Autism notes: adapting to a noisy sensory inputs


Extracts from: Brincker, M., & Torres, E. B. (2013). Noise from the periphery in autism.Frontiers in Integrative Neuroscience, 7, 34.

Brinckner and Torres argue that: " the development of cortically based mental processes and autonomous control relies on the complexities and proper function of the peripheral nervous systems. 

"We propose here that many behavioral-level findings can be re-defined as downstream effects of how developing nervous systems attempt to cope and adapt to the challenges of having various noisy, unpredictable, and unreliable peripheral inputs."

Self-advocates have long tried to describe their unique phenomenological experiences—and many talk about not being able to trust, feel, or control their bodies as they would intentionally prefer. Many tell us that parts of their bodies seem to disintegrate experientially, that sensory stimulations are either too intensely invading or go unnoticed, entirely collapsing into each other as echoes (Savarese, 2007; Robledo et al., 2012; Amos,2013).

Such experiences of living and coping with ASD, along with the widespread reports of sensorimotor and autonomic differences have led us to explore the hypothesis that individuals with autism are coping with unreliable peripheral signals from atypically self-organized subsystems. On the basis of recent sensorimotor findings (Torres et al., 2013) discussed below we speculate that various kinds of peripheral noise result in unpredictability of the person's movements and their re-afferent kinesthetic proprioception. These in turn impede central coordination and autonomous control, and force the developing system to find alternative avenues of prediction and anticipatory control.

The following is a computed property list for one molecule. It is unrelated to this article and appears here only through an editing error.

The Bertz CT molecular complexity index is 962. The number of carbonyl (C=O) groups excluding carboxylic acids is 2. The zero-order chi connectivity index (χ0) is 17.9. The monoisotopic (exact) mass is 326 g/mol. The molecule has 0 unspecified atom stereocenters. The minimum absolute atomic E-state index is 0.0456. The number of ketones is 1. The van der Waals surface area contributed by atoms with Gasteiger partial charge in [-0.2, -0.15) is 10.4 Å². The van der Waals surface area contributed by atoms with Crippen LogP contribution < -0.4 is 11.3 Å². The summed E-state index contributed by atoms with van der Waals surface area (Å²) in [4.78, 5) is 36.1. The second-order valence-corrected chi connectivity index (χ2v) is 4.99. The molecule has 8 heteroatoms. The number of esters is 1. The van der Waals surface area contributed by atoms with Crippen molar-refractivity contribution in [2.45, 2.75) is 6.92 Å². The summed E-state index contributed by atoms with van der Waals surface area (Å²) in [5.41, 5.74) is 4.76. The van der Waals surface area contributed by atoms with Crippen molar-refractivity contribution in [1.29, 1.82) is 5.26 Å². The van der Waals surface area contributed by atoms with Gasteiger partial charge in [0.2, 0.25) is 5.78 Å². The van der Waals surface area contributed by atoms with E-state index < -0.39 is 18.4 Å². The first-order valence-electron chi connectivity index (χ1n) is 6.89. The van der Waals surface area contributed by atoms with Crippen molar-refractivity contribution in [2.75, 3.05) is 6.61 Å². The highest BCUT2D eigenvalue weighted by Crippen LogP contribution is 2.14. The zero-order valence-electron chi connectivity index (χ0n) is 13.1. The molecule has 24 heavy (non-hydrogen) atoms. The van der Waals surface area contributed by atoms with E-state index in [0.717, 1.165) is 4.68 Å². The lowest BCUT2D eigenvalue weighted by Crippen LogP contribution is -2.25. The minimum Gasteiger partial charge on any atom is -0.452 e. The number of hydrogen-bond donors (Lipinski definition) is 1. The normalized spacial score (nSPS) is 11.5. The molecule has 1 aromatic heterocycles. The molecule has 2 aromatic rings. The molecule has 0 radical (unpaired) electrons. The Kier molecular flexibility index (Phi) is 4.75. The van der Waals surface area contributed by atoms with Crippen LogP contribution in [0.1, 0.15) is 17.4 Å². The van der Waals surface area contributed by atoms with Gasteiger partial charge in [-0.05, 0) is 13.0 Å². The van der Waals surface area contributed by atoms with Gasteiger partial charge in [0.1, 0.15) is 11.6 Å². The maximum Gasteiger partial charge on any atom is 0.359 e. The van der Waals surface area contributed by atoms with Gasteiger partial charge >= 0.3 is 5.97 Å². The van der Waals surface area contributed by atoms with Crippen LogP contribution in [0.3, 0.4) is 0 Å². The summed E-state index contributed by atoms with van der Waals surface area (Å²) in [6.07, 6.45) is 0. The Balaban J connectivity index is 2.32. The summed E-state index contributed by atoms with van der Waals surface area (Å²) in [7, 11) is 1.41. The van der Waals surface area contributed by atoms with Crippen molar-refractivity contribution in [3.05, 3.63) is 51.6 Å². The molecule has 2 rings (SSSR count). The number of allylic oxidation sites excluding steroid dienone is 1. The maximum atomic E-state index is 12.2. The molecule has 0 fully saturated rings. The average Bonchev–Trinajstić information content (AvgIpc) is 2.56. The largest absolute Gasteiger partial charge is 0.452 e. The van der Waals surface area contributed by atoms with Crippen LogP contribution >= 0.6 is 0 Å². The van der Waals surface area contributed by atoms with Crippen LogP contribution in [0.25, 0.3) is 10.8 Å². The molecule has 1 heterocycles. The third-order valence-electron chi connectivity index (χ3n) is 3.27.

Sensing through movement—not all variability is created equal

What do we mean by noise? Noise might be defined as any kind of sensed phenomenon or change that cannot be interpreted as a signal (Kosko, 2006). Thus, the idea of noise instantly craves a discussion of how we interpret or make sense of the stochastic world that impinges on all our afferent nerves at any point in time; aka the riddle of sense perception that has haunted natural philosophers since antiquity. How can we, with a body in constant motion, get to a coherent and stable perception of anything? The scientific and philosophical world is starting to wake up to the idea that this riddle must be solved through understanding the dynamics of predictive anticipation not only of own body position and motion in time, but also the contents of what is perceived (Friston, 2012). But how do we do this if our movements are always inherently variable—even when trying to reproduce the same movement? (Bernstein, 1967).

What have often been overlooked are the processes and relevance of continuously accumulating evidence from the fluctuations in our motions. By gaining a probabilistic expectation about the variability itself, the system can acquire predictable and reliable “motor priors.” Rather than merely adding “noise” (Faisal et al.,2008), sensory-motor variability can serve as actively sampled and sharpened informative “signals” and as an aid in adaptively reshaping old priors.